Saturday. 20.04.2024

The Ministry of the Interior announced the approval of amendments to the Nationality Act that will allow the authorities to strip dual nationals of their Finnish citizenship if their are found guilty of certain serious offences that may compromise the national security.

On Thursday 25 April the Finnish Government submitted those amendments to the Act for the approval of the President of the Republic. The new Nationality Act is scheduled to enter into force the next week, on 1 May 2019.

According to this new regulation, an individual may lose the Finnish citizenship if s/he is found guilty of an offence against the vital interests of Finland for which the most severe punishment provided is at least eight years of imprisonment. Such offences may include compromising the Finnish sovereignty, incitement to war, treason and espionage. For the loss of citizenship to be applied, the individual must have been sentenced to unconditional jail for at least five years.

But those are not the only cases. Finnish nationals may also be stripped of citizenship if they are convicted of a serious offence with terrorist intent, such as a breach of the prohibition on chemical weapons, a nuclear explosive offence, aggravated human trafficking, hostage taking, kidnapping or killing. In those cases, "a further condition is that the crime in question was committed against the vital interests of Finland", explained the Ministry of the Interior in a press release .

Not applicable to other types of crimes

The Ministry of the Interior points out in its release that other type of crimes and offences, although serious, "cannot be established as grounds for a loss of citizenship within the framework of the European Convention on Nationality". "International conventions binding on Finland have an impact on the provisions than can be issued on the loss of citizenship", says the text.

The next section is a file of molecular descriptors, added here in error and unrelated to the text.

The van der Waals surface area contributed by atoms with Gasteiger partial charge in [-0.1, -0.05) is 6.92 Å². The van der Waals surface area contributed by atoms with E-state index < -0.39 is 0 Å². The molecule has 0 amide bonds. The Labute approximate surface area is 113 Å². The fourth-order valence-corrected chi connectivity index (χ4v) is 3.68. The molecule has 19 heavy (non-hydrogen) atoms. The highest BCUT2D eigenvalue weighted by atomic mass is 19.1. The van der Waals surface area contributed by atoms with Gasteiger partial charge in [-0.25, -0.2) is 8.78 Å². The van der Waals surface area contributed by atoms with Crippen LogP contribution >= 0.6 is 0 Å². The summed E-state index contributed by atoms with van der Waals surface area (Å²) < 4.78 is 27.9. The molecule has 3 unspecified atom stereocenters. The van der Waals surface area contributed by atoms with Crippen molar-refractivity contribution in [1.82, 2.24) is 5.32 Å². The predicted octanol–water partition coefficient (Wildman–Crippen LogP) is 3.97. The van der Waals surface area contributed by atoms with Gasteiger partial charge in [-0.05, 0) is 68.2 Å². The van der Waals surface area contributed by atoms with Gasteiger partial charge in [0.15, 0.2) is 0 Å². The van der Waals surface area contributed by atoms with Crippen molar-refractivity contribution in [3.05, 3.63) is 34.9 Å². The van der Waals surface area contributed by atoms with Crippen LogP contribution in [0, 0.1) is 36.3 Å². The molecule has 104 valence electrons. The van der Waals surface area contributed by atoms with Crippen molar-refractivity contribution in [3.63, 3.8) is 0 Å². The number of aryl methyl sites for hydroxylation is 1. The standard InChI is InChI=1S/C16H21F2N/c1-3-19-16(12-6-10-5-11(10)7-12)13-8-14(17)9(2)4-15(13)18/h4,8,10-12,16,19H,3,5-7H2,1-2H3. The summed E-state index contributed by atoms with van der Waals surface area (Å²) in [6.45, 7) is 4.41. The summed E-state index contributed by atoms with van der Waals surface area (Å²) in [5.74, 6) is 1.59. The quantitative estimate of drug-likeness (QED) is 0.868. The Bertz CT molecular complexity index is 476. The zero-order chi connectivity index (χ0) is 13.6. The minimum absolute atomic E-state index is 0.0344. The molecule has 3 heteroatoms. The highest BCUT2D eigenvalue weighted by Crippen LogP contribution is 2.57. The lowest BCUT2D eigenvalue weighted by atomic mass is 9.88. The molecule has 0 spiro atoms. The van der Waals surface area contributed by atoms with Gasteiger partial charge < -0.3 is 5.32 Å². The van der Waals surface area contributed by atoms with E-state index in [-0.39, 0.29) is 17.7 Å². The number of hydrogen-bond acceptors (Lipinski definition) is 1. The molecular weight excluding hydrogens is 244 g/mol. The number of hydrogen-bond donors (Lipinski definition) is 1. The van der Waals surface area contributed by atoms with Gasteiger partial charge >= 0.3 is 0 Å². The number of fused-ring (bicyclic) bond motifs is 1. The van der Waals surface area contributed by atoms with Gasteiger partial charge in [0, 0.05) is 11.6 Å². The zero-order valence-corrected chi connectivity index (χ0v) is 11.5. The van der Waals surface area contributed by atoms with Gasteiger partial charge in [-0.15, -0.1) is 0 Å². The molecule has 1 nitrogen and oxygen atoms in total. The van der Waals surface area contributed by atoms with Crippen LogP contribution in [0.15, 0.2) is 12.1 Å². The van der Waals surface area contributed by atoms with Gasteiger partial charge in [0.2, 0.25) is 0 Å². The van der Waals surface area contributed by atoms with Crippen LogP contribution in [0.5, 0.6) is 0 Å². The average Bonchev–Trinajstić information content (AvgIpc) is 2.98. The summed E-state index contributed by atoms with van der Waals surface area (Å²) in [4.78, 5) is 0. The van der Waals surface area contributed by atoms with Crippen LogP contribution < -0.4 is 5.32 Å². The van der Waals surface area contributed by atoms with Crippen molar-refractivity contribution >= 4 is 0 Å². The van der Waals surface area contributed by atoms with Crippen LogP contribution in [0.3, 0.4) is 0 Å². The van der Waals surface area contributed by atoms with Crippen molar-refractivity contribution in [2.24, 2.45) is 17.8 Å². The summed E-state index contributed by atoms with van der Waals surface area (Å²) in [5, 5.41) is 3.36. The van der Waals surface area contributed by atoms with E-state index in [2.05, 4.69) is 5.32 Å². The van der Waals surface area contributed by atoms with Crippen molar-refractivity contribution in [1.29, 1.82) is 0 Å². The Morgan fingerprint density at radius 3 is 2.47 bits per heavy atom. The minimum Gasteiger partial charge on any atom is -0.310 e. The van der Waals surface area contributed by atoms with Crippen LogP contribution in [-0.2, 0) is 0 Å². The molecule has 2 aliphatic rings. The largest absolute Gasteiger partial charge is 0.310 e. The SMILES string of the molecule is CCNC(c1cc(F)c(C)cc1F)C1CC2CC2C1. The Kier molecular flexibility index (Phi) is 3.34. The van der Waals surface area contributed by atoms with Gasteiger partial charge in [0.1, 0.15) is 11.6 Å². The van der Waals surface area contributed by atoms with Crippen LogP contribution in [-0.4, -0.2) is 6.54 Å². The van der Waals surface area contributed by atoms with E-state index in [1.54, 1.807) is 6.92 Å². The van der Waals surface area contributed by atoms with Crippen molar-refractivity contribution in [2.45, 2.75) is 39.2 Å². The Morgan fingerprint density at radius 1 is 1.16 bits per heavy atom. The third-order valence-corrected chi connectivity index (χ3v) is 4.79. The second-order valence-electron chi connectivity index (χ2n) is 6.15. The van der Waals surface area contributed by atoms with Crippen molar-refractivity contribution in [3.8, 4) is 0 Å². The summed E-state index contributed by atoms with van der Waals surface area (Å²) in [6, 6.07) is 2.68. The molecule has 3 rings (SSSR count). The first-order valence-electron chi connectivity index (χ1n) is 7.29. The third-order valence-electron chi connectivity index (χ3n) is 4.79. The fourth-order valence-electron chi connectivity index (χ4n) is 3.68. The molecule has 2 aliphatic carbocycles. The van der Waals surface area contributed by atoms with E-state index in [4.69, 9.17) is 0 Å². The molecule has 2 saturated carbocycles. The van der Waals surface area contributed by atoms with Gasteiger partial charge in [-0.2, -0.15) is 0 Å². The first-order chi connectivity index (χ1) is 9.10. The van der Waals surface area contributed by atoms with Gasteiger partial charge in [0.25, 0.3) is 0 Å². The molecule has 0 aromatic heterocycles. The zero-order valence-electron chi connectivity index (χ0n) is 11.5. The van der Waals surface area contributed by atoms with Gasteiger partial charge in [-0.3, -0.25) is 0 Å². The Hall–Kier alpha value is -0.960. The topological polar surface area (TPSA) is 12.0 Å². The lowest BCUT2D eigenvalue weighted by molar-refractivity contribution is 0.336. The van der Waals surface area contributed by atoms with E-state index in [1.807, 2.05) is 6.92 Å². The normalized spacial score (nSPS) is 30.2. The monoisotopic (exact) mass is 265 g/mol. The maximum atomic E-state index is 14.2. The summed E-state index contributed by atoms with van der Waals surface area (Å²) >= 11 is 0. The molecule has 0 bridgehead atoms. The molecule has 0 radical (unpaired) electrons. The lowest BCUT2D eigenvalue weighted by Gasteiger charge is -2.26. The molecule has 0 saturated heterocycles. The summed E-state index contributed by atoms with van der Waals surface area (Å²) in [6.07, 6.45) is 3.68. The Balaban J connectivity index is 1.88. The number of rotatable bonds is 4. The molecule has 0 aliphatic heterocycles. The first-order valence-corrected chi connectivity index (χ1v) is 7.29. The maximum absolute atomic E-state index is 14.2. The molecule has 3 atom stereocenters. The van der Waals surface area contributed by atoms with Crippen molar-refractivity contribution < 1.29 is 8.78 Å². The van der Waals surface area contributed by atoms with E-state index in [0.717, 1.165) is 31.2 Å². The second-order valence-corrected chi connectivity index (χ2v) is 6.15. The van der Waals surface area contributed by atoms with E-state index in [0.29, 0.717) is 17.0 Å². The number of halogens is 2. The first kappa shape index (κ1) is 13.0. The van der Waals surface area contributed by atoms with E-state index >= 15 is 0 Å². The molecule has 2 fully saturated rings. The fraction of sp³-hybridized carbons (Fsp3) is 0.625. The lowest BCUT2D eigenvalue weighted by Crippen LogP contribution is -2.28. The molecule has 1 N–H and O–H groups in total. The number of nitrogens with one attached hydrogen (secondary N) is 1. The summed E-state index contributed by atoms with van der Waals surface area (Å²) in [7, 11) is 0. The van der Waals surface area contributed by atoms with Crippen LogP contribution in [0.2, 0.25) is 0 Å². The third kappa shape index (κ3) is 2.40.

"Loss of citizenship is an exceptional sanction. Individuals convicted of treason and terrorist crimes have, however, lost their loyalty to Finland and the Finnish people," says Caretaker Minister of the Interior, Kai Mykkänen. 

With this decision the Government seems to close the debate opened before the elections about the convenience of changing the Nationality Act in order to remove the citizenship from those persons of foreign origin who commit aggravated crimes. A debate that was sometimes fueled by the government itself due to the commotion caused by the case of sexual crimes committed against minors by a group of men of foreign origin in the northern city of Oulu.

The Finnish Government also pointed out that it is not possible to lay down provisions on loss of citizenship with retroactive effect. Therefore, citizenship can only be lost on the grounds of such offences that have been committed after the amendment has entered into force. The new amendment does not allow, for example, annulment of Finnish citizenship of Finnish ISIS fighters who have fought in the conflict areas of the Middle East.

Finland passes a law to remove citizenship from those who attack its 'vital interests'